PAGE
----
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We recently highlighted some strategists who are convinced the S&P 500 (^GSPC) can power to 3,600.
But on Thursday, Barclays’ top U.S. equity strategist warned that the market was already « priced for perfection » and predicted the S&P 500 would tumble to 3,100 by year end.
« Measures of equity valuations are now at 2000 dot-com bubble levels and appear to be pricing in an ideal scenario where there will be an extremely strong cyclical recovery driven by a vaccine, the market shares gains from the ‘Resilient’ (large cap tech) stocks will accelerate, and US presidential elections will not pose a significant headwind to risky assets, » Deshpande said. (Check out recent issues of the Morning Brief for further discussion on the vaccine, large cap tech stocks, and the presidential elections.)
In other words, he’s arguing that everything in the near future needs to go right to justify where prices are today.
Deshpande’s 32-page research note has quite a bit of detail and nuance. But he’s far from alone among market skeptics who believe all the good news to come in the near future is already priced in.
Unfortunately, it’s as close to impossible to accurately predict what stocks will do over such a short period of time. History has shown even very stretched valuations aren’t a reliable indicator of the direction of stocks in the near term. Indeed, at least one prominent Wall Street strategist went as far as to withdraw his S&P 500 target, arguing “there is no precedent to how high valuations can go.”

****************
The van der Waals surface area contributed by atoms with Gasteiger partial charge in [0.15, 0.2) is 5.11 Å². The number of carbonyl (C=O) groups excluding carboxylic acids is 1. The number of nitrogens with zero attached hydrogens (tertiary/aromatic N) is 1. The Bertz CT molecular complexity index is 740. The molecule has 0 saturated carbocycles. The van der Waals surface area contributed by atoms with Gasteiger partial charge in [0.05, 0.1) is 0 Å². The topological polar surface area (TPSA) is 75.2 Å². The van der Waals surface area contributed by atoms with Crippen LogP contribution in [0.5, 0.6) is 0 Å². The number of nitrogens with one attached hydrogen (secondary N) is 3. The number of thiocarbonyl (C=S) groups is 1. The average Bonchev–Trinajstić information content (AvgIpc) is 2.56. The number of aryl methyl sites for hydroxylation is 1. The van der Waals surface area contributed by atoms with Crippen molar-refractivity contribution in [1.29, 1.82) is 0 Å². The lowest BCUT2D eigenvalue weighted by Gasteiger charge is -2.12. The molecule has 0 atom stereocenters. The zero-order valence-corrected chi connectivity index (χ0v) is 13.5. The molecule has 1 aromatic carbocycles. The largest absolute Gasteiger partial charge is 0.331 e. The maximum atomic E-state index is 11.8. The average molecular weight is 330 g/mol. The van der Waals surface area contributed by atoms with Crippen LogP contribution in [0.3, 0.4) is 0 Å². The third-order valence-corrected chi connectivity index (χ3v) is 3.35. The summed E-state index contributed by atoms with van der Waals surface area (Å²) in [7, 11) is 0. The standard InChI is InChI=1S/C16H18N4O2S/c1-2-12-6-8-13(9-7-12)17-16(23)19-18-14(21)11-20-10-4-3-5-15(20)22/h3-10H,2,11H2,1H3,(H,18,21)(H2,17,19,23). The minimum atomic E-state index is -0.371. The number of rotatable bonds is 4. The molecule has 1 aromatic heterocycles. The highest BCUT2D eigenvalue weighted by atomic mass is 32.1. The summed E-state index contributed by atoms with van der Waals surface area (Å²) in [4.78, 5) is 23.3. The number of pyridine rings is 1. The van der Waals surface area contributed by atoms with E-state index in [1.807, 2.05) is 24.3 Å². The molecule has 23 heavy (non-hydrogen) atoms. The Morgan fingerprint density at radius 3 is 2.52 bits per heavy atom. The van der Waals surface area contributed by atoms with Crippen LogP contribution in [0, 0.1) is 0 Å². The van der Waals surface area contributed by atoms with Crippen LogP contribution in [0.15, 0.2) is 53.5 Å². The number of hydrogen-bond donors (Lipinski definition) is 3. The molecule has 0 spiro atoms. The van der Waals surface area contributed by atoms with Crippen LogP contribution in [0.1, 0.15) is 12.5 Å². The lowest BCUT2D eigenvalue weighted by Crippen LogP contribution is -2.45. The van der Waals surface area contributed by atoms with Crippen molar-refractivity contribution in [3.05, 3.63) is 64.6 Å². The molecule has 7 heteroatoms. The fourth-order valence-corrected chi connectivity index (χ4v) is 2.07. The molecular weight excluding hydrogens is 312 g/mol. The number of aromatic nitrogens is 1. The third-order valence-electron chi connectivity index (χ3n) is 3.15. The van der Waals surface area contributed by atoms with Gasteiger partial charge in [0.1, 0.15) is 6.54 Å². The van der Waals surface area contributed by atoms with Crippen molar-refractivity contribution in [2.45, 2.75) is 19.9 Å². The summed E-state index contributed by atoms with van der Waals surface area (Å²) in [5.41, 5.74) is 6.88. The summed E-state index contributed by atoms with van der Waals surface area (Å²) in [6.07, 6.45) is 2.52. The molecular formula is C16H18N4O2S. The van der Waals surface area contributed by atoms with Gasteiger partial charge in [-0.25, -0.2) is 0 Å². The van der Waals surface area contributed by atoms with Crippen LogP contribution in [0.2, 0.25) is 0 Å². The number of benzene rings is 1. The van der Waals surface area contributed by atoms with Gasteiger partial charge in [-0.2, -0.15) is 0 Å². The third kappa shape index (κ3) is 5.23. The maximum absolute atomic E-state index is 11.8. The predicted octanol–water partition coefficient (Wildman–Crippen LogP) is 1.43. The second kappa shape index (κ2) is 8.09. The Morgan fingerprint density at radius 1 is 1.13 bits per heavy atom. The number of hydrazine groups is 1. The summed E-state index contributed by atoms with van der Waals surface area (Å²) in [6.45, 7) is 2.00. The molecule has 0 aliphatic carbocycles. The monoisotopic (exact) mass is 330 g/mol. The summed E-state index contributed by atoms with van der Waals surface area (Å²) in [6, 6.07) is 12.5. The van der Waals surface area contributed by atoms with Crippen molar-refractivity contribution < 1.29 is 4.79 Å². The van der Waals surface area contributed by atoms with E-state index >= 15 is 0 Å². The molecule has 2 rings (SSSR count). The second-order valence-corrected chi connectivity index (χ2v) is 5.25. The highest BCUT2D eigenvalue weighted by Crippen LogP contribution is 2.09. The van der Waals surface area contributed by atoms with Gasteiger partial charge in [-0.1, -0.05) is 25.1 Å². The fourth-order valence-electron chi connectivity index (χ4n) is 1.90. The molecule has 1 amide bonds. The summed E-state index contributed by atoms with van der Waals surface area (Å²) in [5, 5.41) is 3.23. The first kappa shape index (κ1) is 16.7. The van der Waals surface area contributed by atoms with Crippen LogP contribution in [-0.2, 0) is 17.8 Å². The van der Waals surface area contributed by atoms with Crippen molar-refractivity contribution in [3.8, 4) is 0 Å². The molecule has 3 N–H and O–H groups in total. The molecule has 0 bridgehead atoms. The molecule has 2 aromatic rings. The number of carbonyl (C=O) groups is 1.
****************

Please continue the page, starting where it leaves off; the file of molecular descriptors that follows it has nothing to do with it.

We would, however, caution against banking too much on the idea of a market that’s « priced for perfection. » Because it assumes we know what makes for a perfect scenario. How we define perfection today is limited by what we think we know today.
Every day in markets, we hear phrases like « better than expected » and « upside surprise » to explain why stocks are doing what they do. In other words, not only can things go perfectly as planned, but they can go even better than that.
As we wrote in July, history is littered with surprises that powered the stock market to levels that blew away expectations.
And so it may just be a mistake to forget that something or some things could happen that we don’t expect that forces us to rethink our investing framework and raise the bar for how we define perfection.
Investing in stocks is a fantastically treacherous and exciting exercise. Just in the past year, we’ve seen how things can go all wrong for investors. But we’ve also learned that even against the most challenging economic backdrops, some things can blow away expectations (see tech, housing, golf…) and power stock prices higher.
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